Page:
Home News IHVN expands access to TB services 

IHVN expands access to TB services 

by Haruna Gimba

By Iyemah David

The Institute of Human Virology Nigeria (IHVN) said it will partner with key funders like the Global Fund Against AIDS, TB and Malaria and the United States Agency for International Development (USAID), to extend TB services, particularly targeting underserved communities.

Dr Temitope Adetiba, the Senior Manager and TB Lead, Global Fund Project at IHVN, disclosed this at a pre-world TB Day news conference in Abuja on Thursday.

The World TB Day is marked on March 24 every year to create awareness about the impact of the disease.

The theme of the 2024 WTBD is “Yes, We Can End TB” and Nigeria’s slogan is “No Gree For TB, Check Am O.”

The World TB Day 2024 underscores the urgent need for collective action to fulfil commitments to eradicate tuberculosis by 2030.

Adetiba, therefore, highlighted IHVN’s strategic approach to address the gap in TB service access.

He said “by recognising that a significant portion of Nigerians seek healthcare in the private sector initially, IHVN engaged patent medicine vendors, community pharmacists and traditional healers to expand TB services reach.

“Over the past five years, IHVN’s collaborative efforts with partners across 31 states resulted in the notification of over 200,000 people affected by TB.

“Through innovative initiatives such as training private sector healthcare providers and ensuring quality-assured TB services, IHVN made significant strides in increasing TB diagnosis and treatment coverage across Nigeria.”

He added that the ongoing Global Fund grant was further scaling up TB services nationwide, with focus on enhancing access in every state of the federation.

Additionally, he said, IHVN’s USAID TB-LON 3 project operating in Lagos, Ogun, Oyo, and Osun states, underscored the commitment to extending TB prevention, care and treatment services to all Nigerians.

He said “collaboration with the National TB programme and support from the Global Fund also facilitated the optimisation of diagnostics, notably through the utilisation of GeneXpert platforms.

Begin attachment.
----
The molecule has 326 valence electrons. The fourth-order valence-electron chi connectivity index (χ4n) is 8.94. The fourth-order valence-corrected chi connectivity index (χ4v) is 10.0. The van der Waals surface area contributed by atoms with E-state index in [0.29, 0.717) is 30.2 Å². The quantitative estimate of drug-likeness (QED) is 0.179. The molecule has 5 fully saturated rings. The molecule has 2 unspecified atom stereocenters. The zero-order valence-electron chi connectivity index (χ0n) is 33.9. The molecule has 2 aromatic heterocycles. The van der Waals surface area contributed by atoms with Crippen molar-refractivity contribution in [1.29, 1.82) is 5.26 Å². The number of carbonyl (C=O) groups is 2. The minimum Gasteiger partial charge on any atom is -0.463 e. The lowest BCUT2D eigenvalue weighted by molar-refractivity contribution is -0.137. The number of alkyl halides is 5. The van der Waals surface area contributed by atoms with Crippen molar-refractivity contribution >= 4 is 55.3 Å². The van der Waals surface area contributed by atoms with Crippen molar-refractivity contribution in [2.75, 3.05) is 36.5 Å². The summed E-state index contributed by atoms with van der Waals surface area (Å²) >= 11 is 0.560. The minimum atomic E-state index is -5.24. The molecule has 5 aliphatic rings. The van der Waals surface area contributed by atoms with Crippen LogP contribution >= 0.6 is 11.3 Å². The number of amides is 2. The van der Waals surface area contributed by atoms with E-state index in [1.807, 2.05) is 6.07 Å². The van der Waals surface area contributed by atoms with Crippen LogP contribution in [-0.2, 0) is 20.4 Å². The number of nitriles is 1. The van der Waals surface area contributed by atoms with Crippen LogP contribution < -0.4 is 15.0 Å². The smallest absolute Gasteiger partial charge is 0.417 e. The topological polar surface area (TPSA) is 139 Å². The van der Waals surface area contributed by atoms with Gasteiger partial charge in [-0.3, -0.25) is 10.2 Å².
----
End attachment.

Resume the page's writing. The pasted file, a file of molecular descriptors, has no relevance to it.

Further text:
“Equipping facilities with solar panels, batteries and inverter systems ensure uninterrupted testing capabilities, enabling prompt diagnosis and treatment initiation,” he said.

He emphasised IHVN’s unwavering dedication to support the National TB and Leprosy Control Programme (NTBLCP) and other partners in Nigeria to eliminate TB.

He explained that “through continued collaboration and innovative approaches, IHVN remains steadfast in its resolve to combat TB and ensure a healthier future for all Nigerians.”

Dr Amos Omoniyi, the National Programme Officer for TB, World Health Organisation (WHO), said TB remains a killer disease globally, with millions of deaths recorded annually.

Omoniyi said in 2022, the African region reported approximately 2.4 million cases, with Nigeria contributing 479,000 cases (19 per cent).

He highlighted that out of the 424,000 TB-related deaths in Africa same year, 97,900 (23 per cent) occurred in the country.

He said that “in Nigeria, one person dies of TB every five minutes in spite of it being a curable disease.

“It is very sad and painful that people still die from TB everyday.”

He noted that in spite of the high burden of the disease, Nigeria still has a 70-per cent funding gap in TB.

“This disease is preventable and can be eradicated if government at all levels can invest more into tackling it,” he said.

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